Splash blocks, typically rectangular in shape, closed at one end and open at the other, are installed underneath downspouts. They are designed to divert water away from a home’s foundation, preventing water damage that can eventually lead to crumbling, cracking or sinking. But not all downspouts need splash blocks. Here are some tips to help you decide if a splash block should be a part of your gutter system.
Concrete or Earth
Look under each downspout attached to the house. One school of thought is if the water is draining on to a hard surface like a driveway or paved space, then you most likely don’t need a splash block. When a downpipe drains into a flower bed or grassy section, use a splash block to prevent soil erosion. However, water pooling beneath a downspout, whether on concrete or earth, is an indication of some type of drainage issue. A splash block will direct water to a better infiltration area.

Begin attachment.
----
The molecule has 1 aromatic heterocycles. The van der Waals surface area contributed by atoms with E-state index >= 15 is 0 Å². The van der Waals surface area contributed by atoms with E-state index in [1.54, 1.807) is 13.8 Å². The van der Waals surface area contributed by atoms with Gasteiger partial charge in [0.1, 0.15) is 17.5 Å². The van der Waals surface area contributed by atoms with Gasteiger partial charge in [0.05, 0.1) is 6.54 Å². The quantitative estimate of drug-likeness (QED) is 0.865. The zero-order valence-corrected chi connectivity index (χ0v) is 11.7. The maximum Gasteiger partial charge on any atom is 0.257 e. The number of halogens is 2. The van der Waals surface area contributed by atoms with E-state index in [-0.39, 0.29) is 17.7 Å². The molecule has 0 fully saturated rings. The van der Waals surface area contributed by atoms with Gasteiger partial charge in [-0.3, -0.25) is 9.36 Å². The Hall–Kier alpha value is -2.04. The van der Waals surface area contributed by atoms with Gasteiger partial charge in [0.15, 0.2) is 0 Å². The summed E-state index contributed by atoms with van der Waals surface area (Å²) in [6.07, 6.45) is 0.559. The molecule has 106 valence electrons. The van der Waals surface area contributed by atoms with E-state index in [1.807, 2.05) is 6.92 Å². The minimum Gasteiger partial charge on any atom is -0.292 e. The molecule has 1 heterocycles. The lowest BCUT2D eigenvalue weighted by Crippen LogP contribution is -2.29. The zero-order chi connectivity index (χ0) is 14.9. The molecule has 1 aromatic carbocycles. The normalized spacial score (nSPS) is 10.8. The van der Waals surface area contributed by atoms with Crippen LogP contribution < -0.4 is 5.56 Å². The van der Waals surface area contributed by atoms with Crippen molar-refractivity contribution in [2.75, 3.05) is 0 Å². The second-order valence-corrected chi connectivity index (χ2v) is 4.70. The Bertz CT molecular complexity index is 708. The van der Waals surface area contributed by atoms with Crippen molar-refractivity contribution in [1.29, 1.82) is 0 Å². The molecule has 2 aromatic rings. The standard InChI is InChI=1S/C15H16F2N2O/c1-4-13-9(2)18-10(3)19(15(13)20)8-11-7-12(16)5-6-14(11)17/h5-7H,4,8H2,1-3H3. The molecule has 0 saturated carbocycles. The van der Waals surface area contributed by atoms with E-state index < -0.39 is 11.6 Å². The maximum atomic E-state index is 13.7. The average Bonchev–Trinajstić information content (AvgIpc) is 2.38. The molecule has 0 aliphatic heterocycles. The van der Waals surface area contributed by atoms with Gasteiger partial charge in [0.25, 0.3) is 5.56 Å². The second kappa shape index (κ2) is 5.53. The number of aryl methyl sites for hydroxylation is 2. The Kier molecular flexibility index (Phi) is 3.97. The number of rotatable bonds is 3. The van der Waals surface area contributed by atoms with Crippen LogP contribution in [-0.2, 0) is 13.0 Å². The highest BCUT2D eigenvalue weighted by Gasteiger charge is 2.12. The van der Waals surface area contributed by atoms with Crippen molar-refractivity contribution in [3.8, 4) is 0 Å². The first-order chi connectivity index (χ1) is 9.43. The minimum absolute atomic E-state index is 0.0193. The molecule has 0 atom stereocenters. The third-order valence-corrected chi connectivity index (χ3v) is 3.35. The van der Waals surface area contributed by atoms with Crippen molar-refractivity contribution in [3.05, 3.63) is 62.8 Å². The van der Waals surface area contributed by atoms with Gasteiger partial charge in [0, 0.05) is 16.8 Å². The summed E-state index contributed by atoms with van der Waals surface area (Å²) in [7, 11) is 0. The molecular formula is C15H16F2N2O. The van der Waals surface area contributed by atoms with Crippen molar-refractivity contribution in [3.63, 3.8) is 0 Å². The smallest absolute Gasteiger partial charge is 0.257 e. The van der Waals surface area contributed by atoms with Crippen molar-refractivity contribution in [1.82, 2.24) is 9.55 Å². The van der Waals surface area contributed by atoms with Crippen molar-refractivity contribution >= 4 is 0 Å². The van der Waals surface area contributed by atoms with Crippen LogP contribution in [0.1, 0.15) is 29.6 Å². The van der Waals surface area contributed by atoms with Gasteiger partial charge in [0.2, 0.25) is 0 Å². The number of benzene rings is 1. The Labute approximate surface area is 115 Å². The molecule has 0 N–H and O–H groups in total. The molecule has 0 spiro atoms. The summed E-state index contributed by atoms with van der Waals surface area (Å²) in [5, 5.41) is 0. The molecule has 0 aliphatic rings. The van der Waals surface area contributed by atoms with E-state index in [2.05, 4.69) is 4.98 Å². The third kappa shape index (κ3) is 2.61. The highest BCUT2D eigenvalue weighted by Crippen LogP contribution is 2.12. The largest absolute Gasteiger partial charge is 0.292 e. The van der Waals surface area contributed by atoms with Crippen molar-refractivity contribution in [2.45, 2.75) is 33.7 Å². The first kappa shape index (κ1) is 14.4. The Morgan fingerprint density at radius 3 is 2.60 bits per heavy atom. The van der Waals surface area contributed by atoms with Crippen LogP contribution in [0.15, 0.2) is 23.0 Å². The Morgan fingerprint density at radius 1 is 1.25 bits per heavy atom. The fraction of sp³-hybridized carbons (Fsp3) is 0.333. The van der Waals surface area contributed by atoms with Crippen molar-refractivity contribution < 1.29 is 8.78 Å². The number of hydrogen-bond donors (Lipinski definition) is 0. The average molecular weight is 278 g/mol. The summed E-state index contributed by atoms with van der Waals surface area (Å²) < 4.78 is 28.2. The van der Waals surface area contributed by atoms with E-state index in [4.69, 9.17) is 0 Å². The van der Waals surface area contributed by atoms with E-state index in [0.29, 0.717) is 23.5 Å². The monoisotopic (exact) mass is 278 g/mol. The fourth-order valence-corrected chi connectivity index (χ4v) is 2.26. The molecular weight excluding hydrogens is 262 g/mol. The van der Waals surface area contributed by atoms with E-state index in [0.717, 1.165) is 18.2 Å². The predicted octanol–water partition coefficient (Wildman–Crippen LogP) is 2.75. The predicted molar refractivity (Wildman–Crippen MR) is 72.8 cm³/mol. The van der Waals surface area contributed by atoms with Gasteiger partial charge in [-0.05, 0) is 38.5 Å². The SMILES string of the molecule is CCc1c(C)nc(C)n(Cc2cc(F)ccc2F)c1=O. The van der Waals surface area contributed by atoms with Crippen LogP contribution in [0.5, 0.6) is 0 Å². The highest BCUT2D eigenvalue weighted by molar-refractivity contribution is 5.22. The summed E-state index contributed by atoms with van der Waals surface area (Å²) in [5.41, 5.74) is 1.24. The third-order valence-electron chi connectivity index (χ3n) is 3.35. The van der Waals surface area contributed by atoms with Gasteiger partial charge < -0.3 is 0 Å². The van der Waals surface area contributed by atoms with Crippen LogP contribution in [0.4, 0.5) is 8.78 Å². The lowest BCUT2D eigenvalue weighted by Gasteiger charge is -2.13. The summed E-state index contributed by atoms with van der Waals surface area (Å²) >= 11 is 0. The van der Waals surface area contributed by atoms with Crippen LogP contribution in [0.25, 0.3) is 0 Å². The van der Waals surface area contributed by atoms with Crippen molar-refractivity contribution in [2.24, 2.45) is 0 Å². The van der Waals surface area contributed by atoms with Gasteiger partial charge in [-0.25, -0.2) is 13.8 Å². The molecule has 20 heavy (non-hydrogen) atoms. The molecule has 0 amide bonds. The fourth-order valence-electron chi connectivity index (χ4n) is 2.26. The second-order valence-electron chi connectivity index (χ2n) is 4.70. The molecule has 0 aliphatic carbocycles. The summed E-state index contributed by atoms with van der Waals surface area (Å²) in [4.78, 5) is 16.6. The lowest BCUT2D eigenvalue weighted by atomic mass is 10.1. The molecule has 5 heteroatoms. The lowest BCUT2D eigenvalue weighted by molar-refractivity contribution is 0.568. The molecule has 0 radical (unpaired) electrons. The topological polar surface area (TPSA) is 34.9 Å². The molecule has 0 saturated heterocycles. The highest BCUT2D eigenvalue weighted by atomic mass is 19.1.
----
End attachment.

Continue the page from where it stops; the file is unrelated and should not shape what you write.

Toward or Away
Does the land around the house slope toward or away from the foundation? If the orientation of the house is pushing water up against the foundation, a splash block could be useful. Even when landscaping slopes downward, incorporating a splash block into a landscaped area is an added layer of protection against water damage.
When the house is too close to another structure or a neighbour’s property, there is danger of the downspout expelling water where it shouldn’t. If the space won’t accommodate a downspout extender, a splash block could be the ideal problem solver, guiding rainwater just that much further from the foundation or property line. Wherever a downpipe doesn’t carry water as far away from your home as required, you need a splash block.